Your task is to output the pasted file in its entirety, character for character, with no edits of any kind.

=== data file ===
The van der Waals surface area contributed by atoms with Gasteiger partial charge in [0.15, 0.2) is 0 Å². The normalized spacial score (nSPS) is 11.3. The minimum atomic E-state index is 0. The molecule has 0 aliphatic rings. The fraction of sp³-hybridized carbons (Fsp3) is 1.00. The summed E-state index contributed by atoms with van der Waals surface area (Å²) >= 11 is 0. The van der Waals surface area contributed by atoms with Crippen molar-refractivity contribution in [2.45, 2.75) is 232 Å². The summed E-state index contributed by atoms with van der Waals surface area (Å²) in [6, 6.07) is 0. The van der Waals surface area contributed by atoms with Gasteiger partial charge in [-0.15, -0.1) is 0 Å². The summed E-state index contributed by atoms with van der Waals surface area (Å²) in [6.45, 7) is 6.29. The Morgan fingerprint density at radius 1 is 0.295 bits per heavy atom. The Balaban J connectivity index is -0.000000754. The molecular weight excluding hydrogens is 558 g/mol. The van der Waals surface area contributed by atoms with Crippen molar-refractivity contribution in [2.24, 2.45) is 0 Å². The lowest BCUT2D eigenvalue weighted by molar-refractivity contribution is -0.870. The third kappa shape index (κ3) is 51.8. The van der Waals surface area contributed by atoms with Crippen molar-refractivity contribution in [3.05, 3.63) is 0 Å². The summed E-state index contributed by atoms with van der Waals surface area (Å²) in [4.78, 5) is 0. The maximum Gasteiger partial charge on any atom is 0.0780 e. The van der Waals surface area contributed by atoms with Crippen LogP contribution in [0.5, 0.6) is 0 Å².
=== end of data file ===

The van der Waals surface area contributed by atoms with Gasteiger partial charge in [0.15, 0.2) is 0 Å². The normalized spacial score (nSPS) is 11.3. The minimum atomic E-state index is 0. The molecule has 0 aliphatic rings. The fraction of sp³-hybridized carbons (Fsp3) is 1.00. The summed E-state index contributed by atoms with van der Waals surface area (Å²) >= 11 is 0. The van der Waals surface area contributed by atoms with Crippen molar-refractivity contribution in [2.45, 2.75) is 232 Å². The summed E-state index contributed by atoms with van der Waals surface area (Å²) in [6, 6.07) is 0. The van der Waals surface area contributed by atoms with Gasteiger partial charge in [-0.15, -0.1) is 0 Å². The summed E-state index contributed by atoms with van der Waals surface area (Å²) in [6.45, 7) is 6.29. The Morgan fingerprint density at radius 1 is 0.295 bits per heavy atom. The Balaban J connectivity index is -0.000000754. The molecular weight excluding hydrogens is 558 g/mol. The van der Waals surface area contributed by atoms with Crippen molar-refractivity contribution in [2.24, 2.45) is 0 Å². The lowest BCUT2D eigenvalue weighted by molar-refractivity contribution is -0.870. The third kappa shape index (κ3) is 51.8. The van der Waals surface area contributed by atoms with Crippen molar-refractivity contribution in [3.05, 3.63) is 0 Å². The summed E-state index contributed by atoms with van der Waals surface area (Å²) in [4.78, 5) is 0. The maximum Gasteiger partial charge on any atom is 0.0780 e. The van der Waals surface area contributed by atoms with Crippen LogP contribution in [0.5, 0.6) is 0 Å².